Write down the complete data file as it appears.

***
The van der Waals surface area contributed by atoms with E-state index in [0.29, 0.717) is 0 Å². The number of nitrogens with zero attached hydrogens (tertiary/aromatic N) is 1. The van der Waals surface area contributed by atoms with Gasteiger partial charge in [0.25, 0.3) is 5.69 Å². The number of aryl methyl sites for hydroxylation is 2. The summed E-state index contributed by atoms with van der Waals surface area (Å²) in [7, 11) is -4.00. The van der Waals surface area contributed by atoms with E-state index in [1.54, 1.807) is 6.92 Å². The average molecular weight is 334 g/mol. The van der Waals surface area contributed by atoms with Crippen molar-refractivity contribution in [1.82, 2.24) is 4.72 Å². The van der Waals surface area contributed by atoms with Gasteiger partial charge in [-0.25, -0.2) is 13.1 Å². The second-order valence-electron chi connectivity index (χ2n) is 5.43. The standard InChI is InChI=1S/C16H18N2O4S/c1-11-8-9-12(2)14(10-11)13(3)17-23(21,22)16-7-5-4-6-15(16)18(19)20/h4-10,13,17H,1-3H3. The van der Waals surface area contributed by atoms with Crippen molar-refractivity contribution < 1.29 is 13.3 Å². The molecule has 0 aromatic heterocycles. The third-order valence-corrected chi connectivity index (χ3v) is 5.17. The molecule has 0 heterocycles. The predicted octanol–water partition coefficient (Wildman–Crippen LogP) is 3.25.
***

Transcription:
The van der Waals surface area contributed by atoms with E-state index in [0.29, 0.717) is 0 Å². The number of nitrogens with zero attached hydrogens (tertiary/aromatic N) is 1. The van der Waals surface area contributed by atoms with Gasteiger partial charge in [0.25, 0.3) is 5.69 Å². The number of aryl methyl sites for hydroxylation is 2. The summed E-state index contributed by atoms with van der Waals surface area (Å²) in [7, 11) is -4.00. The van der Waals surface area contributed by atoms with E-state index in [1.54, 1.807) is 6.92 Å². The average molecular weight is 334 g/mol. The van der Waals surface area contributed by atoms with Crippen molar-refractivity contribution in [1.82, 2.24) is 4.72 Å². The van der Waals surface area contributed by atoms with Gasteiger partial charge in [-0.25, -0.2) is 13.1 Å². The second-order valence-electron chi connectivity index (χ2n) is 5.43. The standard InChI is InChI=1S/C16H18N2O4S/c1-11-8-9-12(2)14(10-11)13(3)17-23(21,22)16-7-5-4-6-15(16)18(19)20/h4-10,13,17H,1-3H3. The van der Waals surface area contributed by atoms with Crippen molar-refractivity contribution < 1.29 is 13.3 Å². The molecule has 0 aromatic heterocycles. The third-order valence-corrected chi connectivity index (χ3v) is 5.17. The molecule has 0 heterocycles. The predicted octanol–water partition coefficient (Wildman–Crippen LogP) is 3.25.